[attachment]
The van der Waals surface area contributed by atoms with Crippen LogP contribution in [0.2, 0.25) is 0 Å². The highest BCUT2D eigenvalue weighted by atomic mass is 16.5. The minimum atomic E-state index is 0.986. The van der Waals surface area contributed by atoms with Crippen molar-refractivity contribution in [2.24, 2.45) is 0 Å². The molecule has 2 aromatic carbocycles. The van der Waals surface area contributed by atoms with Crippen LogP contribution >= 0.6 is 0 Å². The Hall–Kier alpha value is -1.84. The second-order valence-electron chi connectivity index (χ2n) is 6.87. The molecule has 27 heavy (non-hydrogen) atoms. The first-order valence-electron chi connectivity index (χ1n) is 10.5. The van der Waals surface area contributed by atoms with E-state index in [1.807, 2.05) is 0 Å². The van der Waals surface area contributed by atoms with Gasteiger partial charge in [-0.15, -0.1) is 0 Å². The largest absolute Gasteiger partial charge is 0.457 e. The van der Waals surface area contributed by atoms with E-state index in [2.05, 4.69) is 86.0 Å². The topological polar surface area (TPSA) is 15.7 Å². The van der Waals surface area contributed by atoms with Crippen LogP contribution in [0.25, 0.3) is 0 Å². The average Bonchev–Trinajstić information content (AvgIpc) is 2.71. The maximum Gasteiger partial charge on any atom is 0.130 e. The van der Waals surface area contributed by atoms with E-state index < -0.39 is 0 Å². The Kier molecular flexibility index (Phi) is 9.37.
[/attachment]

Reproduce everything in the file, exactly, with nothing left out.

The van der Waals surface area contributed by atoms with Crippen LogP contribution in [0.2, 0.25) is 0 Å². The highest BCUT2D eigenvalue weighted by atomic mass is 16.5. The minimum atomic E-state index is 0.986. The van der Waals surface area contributed by atoms with Crippen molar-refractivity contribution in [2.24, 2.45) is 0 Å². The molecule has 2 aromatic carbocycles. The van der Waals surface area contributed by atoms with Crippen LogP contribution >= 0.6 is 0 Å². The Hall–Kier alpha value is -1.84. The second-order valence-electron chi connectivity index (χ2n) is 6.87. The molecule has 27 heavy (non-hydrogen) atoms. The first-order valence-electron chi connectivity index (χ1n) is 10.5. The van der Waals surface area contributed by atoms with E-state index in [1.807, 2.05) is 0 Å². The van der Waals surface area contributed by atoms with Gasteiger partial charge in [-0.15, -0.1) is 0 Å². The largest absolute Gasteiger partial charge is 0.457 e. The van der Waals surface area contributed by atoms with E-state index in [2.05, 4.69) is 86.0 Å². The topological polar surface area (TPSA) is 15.7 Å². The van der Waals surface area contributed by atoms with Crippen LogP contribution in [0.25, 0.3) is 0 Å². The average Bonchev–Trinajstić information content (AvgIpc) is 2.71. The maximum Gasteiger partial charge on any atom is 0.130 e. The van der Waals surface area contributed by atoms with E-state index < -0.39 is 0 Å². The Kier molecular flexibility index (Phi) is 9.37.